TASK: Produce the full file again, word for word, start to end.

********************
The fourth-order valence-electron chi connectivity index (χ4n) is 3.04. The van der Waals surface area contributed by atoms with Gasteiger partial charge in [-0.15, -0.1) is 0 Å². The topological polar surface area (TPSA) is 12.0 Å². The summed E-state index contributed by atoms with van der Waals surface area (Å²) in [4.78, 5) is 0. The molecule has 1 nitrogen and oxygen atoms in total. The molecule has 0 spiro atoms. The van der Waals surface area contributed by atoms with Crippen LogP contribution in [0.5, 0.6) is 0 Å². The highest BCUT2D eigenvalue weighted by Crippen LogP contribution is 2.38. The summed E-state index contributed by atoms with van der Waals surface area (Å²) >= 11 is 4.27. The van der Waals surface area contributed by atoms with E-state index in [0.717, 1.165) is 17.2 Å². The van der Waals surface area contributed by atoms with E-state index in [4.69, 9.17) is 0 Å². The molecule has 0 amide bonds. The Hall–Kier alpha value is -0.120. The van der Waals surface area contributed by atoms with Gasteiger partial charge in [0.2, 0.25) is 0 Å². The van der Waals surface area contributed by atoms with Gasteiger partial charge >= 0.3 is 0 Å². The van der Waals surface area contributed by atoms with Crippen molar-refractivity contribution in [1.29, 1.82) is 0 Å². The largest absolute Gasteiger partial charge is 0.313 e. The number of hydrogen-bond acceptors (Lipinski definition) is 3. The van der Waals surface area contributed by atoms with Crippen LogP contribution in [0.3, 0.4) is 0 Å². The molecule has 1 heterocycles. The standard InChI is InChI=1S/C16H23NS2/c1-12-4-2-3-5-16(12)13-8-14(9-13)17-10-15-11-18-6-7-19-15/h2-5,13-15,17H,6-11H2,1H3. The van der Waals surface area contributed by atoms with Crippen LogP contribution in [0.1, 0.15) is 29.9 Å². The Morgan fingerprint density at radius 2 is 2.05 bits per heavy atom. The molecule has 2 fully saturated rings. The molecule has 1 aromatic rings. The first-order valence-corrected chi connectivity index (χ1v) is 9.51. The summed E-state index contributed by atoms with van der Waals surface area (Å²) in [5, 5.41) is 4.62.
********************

The fourth-order valence-electron chi connectivity index (χ4n) is 3.04. The van der Waals surface area contributed by atoms with Gasteiger partial charge in [-0.15, -0.1) is 0 Å². The topological polar surface area (TPSA) is 12.0 Å². The summed E-state index contributed by atoms with van der Waals surface area (Å²) in [4.78, 5) is 0. The molecule has 1 nitrogen and oxygen atoms in total. The molecule has 0 spiro atoms. The van der Waals surface area contributed by atoms with Crippen LogP contribution in [0.5, 0.6) is 0 Å². The highest BCUT2D eigenvalue weighted by Crippen LogP contribution is 2.38. The summed E-state index contributed by atoms with van der Waals surface area (Å²) >= 11 is 4.27. The van der Waals surface area contributed by atoms with E-state index in [0.717, 1.165) is 17.2 Å². The van der Waals surface area contributed by atoms with E-state index in [4.69, 9.17) is 0 Å². The molecule has 0 amide bonds. The Hall–Kier alpha value is -0.120. The van der Waals surface area contributed by atoms with Gasteiger partial charge in [0.2, 0.25) is 0 Å². The van der Waals surface area contributed by atoms with Gasteiger partial charge >= 0.3 is 0 Å². The van der Waals surface area contributed by atoms with Crippen molar-refractivity contribution in [1.29, 1.82) is 0 Å². The largest absolute Gasteiger partial charge is 0.313 e. The number of hydrogen-bond acceptors (Lipinski definition) is 3. The van der Waals surface area contributed by atoms with Crippen LogP contribution in [0.3, 0.4) is 0 Å². The molecule has 1 heterocycles. The standard InChI is InChI=1S/C16H23NS2/c1-12-4-2-3-5-16(12)13-8-14(9-13)17-10-15-11-18-6-7-19-15/h2-5,13-15,17H,6-11H2,1H3. The van der Waals surface area contributed by atoms with Crippen LogP contribution in [0.1, 0.15) is 29.9 Å². The Morgan fingerprint density at radius 2 is 2.05 bits per heavy atom. The molecule has 2 fully saturated rings. The molecule has 1 aromatic rings. The first-order valence-corrected chi connectivity index (χ1v) is 9.51. The summed E-state index contributed by atoms with van der Waals surface area (Å²) in [5, 5.41) is 4.62.